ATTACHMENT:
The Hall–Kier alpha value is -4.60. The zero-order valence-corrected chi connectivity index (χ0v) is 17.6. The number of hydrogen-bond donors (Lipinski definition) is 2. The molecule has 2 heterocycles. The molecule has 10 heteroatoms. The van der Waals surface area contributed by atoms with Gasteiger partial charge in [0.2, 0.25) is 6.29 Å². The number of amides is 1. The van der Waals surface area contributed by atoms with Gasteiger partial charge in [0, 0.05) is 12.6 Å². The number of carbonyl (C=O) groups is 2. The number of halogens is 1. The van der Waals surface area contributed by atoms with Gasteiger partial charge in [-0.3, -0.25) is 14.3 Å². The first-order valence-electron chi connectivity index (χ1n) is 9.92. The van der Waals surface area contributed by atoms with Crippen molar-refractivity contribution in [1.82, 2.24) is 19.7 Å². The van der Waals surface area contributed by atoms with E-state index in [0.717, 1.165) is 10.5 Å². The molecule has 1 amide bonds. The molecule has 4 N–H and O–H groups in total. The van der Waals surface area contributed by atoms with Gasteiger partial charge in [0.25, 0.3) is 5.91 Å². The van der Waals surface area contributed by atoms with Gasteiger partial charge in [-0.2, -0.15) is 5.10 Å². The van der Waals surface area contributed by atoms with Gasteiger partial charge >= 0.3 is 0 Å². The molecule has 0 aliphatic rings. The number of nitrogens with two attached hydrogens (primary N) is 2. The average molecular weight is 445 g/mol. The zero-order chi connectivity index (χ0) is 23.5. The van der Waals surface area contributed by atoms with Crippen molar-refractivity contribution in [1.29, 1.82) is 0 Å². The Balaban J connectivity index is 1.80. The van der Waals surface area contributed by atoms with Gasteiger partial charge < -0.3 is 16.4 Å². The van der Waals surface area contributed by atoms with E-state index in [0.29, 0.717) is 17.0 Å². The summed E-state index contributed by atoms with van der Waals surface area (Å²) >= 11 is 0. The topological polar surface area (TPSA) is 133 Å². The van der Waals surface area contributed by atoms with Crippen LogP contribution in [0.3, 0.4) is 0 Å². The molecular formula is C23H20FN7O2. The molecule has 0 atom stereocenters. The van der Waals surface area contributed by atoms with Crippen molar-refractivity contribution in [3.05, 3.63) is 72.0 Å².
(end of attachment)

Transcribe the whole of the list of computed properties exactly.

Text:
The Hall–Kier alpha value is -4.60. The zero-order valence-corrected chi connectivity index (χ0v) is 17.6. The number of hydrogen-bond donors (Lipinski definition) is 2. The molecule has 2 heterocycles. The molecule has 10 heteroatoms. The van der Waals surface area contributed by atoms with Gasteiger partial charge in [0.2, 0.25) is 6.29 Å². The number of amides is 1. The van der Waals surface area contributed by atoms with Gasteiger partial charge in [0, 0.05) is 12.6 Å². The number of carbonyl (C=O) groups is 2. The number of halogens is 1. The van der Waals surface area contributed by atoms with Gasteiger partial charge in [-0.3, -0.25) is 14.3 Å². The first-order valence-electron chi connectivity index (χ1n) is 9.92. The van der Waals surface area contributed by atoms with Crippen molar-refractivity contribution in [1.82, 2.24) is 19.7 Å². The van der Waals surface area contributed by atoms with E-state index in [0.717, 1.165) is 10.5 Å². The molecule has 1 amide bonds. The molecule has 4 N–H and O–H groups in total. The van der Waals surface area contributed by atoms with Gasteiger partial charge in [0.25, 0.3) is 5.91 Å². The van der Waals surface area contributed by atoms with Gasteiger partial charge in [-0.2, -0.15) is 5.10 Å². The van der Waals surface area contributed by atoms with Gasteiger partial charge >= 0.3 is 0 Å². The molecule has 0 aliphatic rings. The number of nitrogens with two attached hydrogens (primary N) is 2. The average molecular weight is 445 g/mol. The zero-order chi connectivity index (χ0) is 23.5. The van der Waals surface area contributed by atoms with Crippen molar-refractivity contribution in [1.29, 1.82) is 0 Å². The Balaban J connectivity index is 1.80. The van der Waals surface area contributed by atoms with Gasteiger partial charge < -0.3 is 16.4 Å². The van der Waals surface area contributed by atoms with E-state index in [0.29, 0.717) is 17.0 Å². The summed E-state index contributed by atoms with van der Waals surface area (Å²) >= 11 is 0. The topological polar surface area (TPSA) is 133 Å². The van der Waals surface area contributed by atoms with Crippen LogP contribution in [0.3, 0.4) is 0 Å². The molecular formula is C23H20FN7O2. The molecule has 0 atom stereocenters. The van der Waals surface area contributed by atoms with Crippen molar-refractivity contribution in [3.05, 3.63) is 72.0 Å².